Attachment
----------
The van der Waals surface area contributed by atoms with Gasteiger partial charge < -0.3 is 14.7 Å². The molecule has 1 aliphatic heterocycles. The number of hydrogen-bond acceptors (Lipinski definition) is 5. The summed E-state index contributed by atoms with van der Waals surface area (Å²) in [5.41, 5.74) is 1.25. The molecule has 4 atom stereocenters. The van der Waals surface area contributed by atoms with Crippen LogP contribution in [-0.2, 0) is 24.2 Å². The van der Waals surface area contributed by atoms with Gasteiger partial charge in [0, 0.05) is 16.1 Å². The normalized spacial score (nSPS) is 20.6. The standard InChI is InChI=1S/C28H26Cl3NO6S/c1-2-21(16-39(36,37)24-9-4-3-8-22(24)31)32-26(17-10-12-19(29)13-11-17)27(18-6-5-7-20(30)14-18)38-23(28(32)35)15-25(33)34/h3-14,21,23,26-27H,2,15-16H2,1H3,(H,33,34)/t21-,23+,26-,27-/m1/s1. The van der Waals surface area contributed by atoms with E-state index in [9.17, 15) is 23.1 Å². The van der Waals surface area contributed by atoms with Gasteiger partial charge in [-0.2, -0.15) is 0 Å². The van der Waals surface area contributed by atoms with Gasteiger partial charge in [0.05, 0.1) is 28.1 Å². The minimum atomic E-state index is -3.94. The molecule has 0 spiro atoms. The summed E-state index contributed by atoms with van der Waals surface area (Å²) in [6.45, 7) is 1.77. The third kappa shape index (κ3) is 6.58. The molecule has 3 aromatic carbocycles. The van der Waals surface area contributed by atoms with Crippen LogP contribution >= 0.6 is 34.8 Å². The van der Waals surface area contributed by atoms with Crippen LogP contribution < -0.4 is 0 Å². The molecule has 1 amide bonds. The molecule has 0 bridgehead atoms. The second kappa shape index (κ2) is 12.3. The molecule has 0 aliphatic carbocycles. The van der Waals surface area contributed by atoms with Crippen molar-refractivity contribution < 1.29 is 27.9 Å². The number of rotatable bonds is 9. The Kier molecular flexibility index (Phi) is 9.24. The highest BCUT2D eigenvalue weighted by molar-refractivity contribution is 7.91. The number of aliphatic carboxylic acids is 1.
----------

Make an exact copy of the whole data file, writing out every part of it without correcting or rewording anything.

The van der Waals surface area contributed by atoms with Gasteiger partial charge < -0.3 is 14.7 Å². The molecule has 1 aliphatic heterocycles. The number of hydrogen-bond acceptors (Lipinski definition) is 5. The summed E-state index contributed by atoms with van der Waals surface area (Å²) in [5.41, 5.74) is 1.25. The molecule has 4 atom stereocenters. The van der Waals surface area contributed by atoms with Crippen LogP contribution in [-0.2, 0) is 24.2 Å². The van der Waals surface area contributed by atoms with Gasteiger partial charge in [0, 0.05) is 16.1 Å². The normalized spacial score (nSPS) is 20.6. The standard InChI is InChI=1S/C28H26Cl3NO6S/c1-2-21(16-39(36,37)24-9-4-3-8-22(24)31)32-26(17-10-12-19(29)13-11-17)27(18-6-5-7-20(30)14-18)38-23(28(32)35)15-25(33)34/h3-14,21,23,26-27H,2,15-16H2,1H3,(H,33,34)/t21-,23+,26-,27-/m1/s1. The van der Waals surface area contributed by atoms with E-state index in [9.17, 15) is 23.1 Å². The van der Waals surface area contributed by atoms with Gasteiger partial charge in [-0.2, -0.15) is 0 Å². The van der Waals surface area contributed by atoms with Gasteiger partial charge in [0.05, 0.1) is 28.1 Å². The minimum atomic E-state index is -3.94. The molecule has 0 spiro atoms. The summed E-state index contributed by atoms with van der Waals surface area (Å²) in [6.45, 7) is 1.77. The third kappa shape index (κ3) is 6.58. The molecule has 3 aromatic carbocycles. The van der Waals surface area contributed by atoms with Crippen LogP contribution >= 0.6 is 34.8 Å². The van der Waals surface area contributed by atoms with Crippen LogP contribution < -0.4 is 0 Å². The molecule has 1 amide bonds. The molecule has 0 bridgehead atoms. The second kappa shape index (κ2) is 12.3. The molecule has 0 aliphatic carbocycles. The van der Waals surface area contributed by atoms with Crippen molar-refractivity contribution < 1.29 is 27.9 Å². The number of rotatable bonds is 9. The Kier molecular flexibility index (Phi) is 9.24. The highest BCUT2D eigenvalue weighted by molar-refractivity contribution is 7.91. The number of aliphatic carboxylic acids is 1.